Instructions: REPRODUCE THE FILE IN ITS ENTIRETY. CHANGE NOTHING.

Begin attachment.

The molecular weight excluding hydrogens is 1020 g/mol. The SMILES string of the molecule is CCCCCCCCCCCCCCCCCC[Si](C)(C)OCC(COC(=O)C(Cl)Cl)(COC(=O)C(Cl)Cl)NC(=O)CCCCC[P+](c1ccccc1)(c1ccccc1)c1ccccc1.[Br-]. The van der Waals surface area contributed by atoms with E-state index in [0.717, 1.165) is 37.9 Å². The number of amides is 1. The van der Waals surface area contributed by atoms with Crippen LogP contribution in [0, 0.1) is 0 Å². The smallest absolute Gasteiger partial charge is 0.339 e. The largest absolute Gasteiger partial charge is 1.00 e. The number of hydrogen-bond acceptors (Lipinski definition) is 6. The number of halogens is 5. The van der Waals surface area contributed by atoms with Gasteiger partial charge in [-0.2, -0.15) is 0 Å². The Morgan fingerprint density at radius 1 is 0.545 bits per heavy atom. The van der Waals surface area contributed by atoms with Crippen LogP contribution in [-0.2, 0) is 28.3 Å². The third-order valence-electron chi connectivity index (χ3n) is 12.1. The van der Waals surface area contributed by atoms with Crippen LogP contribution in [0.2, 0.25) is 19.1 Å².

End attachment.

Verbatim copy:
The molecular weight excluding hydrogens is 1020 g/mol. The SMILES string of the molecule is CCCCCCCCCCCCCCCCCC[Si](C)(C)OCC(COC(=O)C(Cl)Cl)(COC(=O)C(Cl)Cl)NC(=O)CCCCC[P+](c1ccccc1)(c1ccccc1)c1ccccc1.[Br-]. The van der Waals surface area contributed by atoms with E-state index in [0.717, 1.165) is 37.9 Å². The number of amides is 1. The van der Waals surface area contributed by atoms with Crippen LogP contribution in [0, 0.1) is 0 Å². The smallest absolute Gasteiger partial charge is 0.339 e. The largest absolute Gasteiger partial charge is 1.00 e. The number of hydrogen-bond acceptors (Lipinski definition) is 6. The number of halogens is 5. The van der Waals surface area contributed by atoms with Gasteiger partial charge in [-0.2, -0.15) is 0 Å². The Morgan fingerprint density at radius 1 is 0.545 bits per heavy atom. The van der Waals surface area contributed by atoms with Crippen LogP contribution in [-0.2, 0) is 28.3 Å². The third-order valence-electron chi connectivity index (χ3n) is 12.1. The van der Waals surface area contributed by atoms with Crippen LogP contribution in [0.2, 0.25) is 19.1 Å².